Hi Friends! Can you believe that today marks one month exactly since we said “see ya later” to Deborah at the airport? Because Deborah is able to send emails more cheaply than she can access the internet, I am probably going to be uploading most of her posts for this year. From what we can tell, Deborah is doing really well, and true to her nature took time out of a lively schedule to send us each a few stories and tidbits of information which she thought we would especially enjoy:
Facts from Deborah about life in PNG (these are from life at the missionary Center, where they are able to stay and do printing and computer work when not in the villages):
- I still wash my glasses as much as I do at home.
- Tiny ants live in every room of the house. As expected, the kitchen counter is their preferred area. I’m not quite used to sharing my toothbrush with them, nor my retainer, mug, dinner, laptop, and eyeglasses. These ants are always moving, so they’re typically easy to spot. The only place I’ve really and truly tried to keep them out of is my dresser, to which I put cotton rounds scented with essential oils in the drawers. This has thankfully kept them away so far! Brushing ants off my arms and legs and neck is now a casual hobby of mine.
- Light switches are backwards here. To turn a light on, the switch is flipped downward. In addition, the outlets have power switches to turn on and off and in some cases leave on or off. For instance, the outlet the fridge is plugged into gets left on.
- Aunt Sylvia planted a variety of fruit in the backyard. One thing in the backyard that came with the house years ago is a mango tree; it is big and tall, and for the first time, it is producing fruit. The mangoes we’ve eaten so far are from market. Uncle Andy doesn’t care for the taste of mango. Aunt Sylvia also has banana trees, pineapple, passion fruit, avocado, papaya, oranges, tangerines, lemons (she did not plant), cherry guava, pumpkin, oregano, mint, azaleas, gardenias, and lemongrass.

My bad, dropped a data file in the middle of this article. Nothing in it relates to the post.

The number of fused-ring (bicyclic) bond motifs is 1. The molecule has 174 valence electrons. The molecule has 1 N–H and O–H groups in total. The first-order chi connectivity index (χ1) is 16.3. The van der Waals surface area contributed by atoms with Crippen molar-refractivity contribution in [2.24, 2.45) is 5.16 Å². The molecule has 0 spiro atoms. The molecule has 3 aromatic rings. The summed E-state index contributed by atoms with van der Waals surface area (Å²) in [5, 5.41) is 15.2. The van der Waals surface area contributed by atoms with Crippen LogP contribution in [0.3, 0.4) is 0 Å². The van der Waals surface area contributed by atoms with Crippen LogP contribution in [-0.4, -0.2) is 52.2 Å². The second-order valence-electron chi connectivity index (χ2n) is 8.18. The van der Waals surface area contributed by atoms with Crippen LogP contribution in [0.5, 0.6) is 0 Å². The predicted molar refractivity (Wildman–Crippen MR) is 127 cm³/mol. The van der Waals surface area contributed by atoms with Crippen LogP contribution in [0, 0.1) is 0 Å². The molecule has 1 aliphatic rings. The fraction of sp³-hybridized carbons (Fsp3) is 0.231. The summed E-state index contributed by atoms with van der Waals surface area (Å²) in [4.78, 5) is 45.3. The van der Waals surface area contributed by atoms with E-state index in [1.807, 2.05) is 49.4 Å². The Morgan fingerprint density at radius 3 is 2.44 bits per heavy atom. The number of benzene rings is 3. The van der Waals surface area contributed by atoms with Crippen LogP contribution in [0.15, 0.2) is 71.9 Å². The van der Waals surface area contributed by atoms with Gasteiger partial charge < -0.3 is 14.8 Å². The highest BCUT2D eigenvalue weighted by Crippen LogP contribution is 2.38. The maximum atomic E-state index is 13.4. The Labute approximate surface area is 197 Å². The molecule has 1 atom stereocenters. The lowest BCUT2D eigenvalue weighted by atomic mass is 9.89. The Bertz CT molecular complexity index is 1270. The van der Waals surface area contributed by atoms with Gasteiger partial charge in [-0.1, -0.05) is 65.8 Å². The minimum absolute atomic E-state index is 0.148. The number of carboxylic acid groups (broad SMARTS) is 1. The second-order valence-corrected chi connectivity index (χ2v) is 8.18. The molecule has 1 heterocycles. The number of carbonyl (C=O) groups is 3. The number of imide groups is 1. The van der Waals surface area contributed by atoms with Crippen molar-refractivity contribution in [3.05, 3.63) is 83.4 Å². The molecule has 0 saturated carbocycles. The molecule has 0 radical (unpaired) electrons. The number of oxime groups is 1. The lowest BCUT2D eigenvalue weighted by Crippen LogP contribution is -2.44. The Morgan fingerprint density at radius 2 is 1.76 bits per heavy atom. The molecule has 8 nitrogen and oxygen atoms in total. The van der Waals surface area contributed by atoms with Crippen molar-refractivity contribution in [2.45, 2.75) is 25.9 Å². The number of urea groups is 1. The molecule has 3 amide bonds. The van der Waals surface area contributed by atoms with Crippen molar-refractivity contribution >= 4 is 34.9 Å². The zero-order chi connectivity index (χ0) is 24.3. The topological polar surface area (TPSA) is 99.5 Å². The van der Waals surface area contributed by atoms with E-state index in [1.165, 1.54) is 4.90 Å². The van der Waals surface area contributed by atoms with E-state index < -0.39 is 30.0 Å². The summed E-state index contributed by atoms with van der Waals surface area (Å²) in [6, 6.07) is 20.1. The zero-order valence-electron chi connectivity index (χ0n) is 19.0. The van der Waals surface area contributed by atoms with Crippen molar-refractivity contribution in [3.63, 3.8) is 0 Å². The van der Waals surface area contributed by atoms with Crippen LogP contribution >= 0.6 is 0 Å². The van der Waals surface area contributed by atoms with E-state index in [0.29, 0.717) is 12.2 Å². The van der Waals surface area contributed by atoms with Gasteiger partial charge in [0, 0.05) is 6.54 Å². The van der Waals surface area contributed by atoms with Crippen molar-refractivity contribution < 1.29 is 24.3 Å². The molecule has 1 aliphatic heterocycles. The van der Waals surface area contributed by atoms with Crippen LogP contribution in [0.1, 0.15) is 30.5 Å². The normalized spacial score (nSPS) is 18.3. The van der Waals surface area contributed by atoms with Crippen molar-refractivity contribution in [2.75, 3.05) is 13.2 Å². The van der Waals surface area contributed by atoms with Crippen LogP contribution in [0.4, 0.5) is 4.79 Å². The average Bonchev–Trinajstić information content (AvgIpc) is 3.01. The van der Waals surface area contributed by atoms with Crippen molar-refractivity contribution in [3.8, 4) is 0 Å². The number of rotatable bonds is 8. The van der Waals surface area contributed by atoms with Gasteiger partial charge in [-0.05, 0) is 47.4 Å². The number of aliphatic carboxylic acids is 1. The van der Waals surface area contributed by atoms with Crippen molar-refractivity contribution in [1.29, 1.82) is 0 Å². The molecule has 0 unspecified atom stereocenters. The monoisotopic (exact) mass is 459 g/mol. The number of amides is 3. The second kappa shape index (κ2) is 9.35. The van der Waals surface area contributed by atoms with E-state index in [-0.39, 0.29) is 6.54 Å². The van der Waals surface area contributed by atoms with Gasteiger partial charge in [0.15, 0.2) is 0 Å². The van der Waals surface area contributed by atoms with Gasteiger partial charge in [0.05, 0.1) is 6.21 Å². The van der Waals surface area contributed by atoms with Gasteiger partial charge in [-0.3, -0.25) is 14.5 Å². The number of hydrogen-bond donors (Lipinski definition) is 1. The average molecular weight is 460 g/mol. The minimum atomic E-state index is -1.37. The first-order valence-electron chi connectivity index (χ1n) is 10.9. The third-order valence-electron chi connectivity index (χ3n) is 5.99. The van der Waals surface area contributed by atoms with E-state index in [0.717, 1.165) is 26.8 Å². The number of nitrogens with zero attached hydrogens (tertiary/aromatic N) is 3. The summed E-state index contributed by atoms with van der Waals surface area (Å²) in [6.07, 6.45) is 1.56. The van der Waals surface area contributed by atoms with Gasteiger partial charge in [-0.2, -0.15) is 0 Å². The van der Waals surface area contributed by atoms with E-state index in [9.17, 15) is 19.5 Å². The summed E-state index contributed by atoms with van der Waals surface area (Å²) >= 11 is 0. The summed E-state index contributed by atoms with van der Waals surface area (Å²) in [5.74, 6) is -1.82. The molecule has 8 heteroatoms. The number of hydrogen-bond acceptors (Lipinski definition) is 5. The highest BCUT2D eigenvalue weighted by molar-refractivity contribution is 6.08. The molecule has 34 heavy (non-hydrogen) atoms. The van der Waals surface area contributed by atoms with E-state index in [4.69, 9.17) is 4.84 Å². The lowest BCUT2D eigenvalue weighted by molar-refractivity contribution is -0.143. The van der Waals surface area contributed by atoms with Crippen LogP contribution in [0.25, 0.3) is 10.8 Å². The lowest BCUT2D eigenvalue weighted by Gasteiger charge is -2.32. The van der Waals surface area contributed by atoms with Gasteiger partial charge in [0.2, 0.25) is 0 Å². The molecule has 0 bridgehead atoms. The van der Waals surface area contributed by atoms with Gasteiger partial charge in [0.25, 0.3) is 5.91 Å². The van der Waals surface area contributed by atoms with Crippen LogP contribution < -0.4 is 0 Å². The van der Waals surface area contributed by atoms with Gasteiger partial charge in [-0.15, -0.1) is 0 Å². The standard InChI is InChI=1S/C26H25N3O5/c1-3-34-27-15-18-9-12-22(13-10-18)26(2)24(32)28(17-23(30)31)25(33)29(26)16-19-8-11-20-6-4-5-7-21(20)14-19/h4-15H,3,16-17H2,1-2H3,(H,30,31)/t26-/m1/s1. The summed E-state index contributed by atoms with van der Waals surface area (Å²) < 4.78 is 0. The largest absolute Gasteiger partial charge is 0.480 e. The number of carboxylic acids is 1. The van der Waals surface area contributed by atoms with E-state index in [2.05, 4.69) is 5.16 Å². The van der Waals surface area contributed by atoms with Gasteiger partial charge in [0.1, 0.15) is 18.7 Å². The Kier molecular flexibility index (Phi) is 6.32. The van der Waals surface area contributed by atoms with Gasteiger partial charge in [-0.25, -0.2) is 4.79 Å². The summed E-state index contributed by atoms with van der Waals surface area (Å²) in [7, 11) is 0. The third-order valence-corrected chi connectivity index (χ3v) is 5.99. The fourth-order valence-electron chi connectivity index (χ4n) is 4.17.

- Saturday December fifth, we drove to the river to wash the car and the gate to let cars in was locked shut, but a door-sized gate within the car gate was open, so we walked to the river and to the right of the pathway was elephant grass, at least ten feet high. Across the river is a village. I couldn’t see the village, though, because of trees. Monu, the Grosh’s yard maid, lives in that village. Monu does outside work for us—tends the fruit trees, hangs our clothes to dry then gathers them, dumps our wet garbage (fruit skins, egg shells) in a hole in the backyard then washes the bucket out. The Groshes have Monu work for them as a courtesy to give back to the community. There are few paying jobs in the area. On the edge of the river was a Papua New Guinean woman washing clothes and further down the bend were New Guinean children playing in the water. Because of a drought, the water level is fairly low, which is precisely why we were going to the river to wash the car instead of washing it at the house. The Grosh kids got baptized in this river. It has small stones, and consequently the water is clear. After seeing the river, we took a tour by car of the Ukarumpa center.
- I’m excited about my work! I get to type handwritten parts of the Kaluli Bible into Paratext, a computer program for Bible translators. Many words have become familiar to type since I started transferring the book of Matthew on Monday, even though I don’t know Kaluli. I think of my work as decoding for the Kingdom of God.
As Deborah’s family, we are very thankful that we have been able to message through Skype several times and voice call twice since she arrived (just being able to hearing her voice makes my day). We have heard stories of how Deborah went unexpectedly “sightseeing” for a bit when she was finding her way home from an assignment and wasn’t quite sure which road was the right one. We have laughed at tales of insects, new foods, and what it is like to live in a place like PNG. We have cried thinking of how much we miss our Deborah in the moments when the hole left in our home is especially felt. But most of all, we have prayed and thanked God for His call on her life and His call on each of our lives to make His name great throughout Judea, Samaria, and to the ends of the earth.
Another update with more pictures and stories next week for CHRISTmas!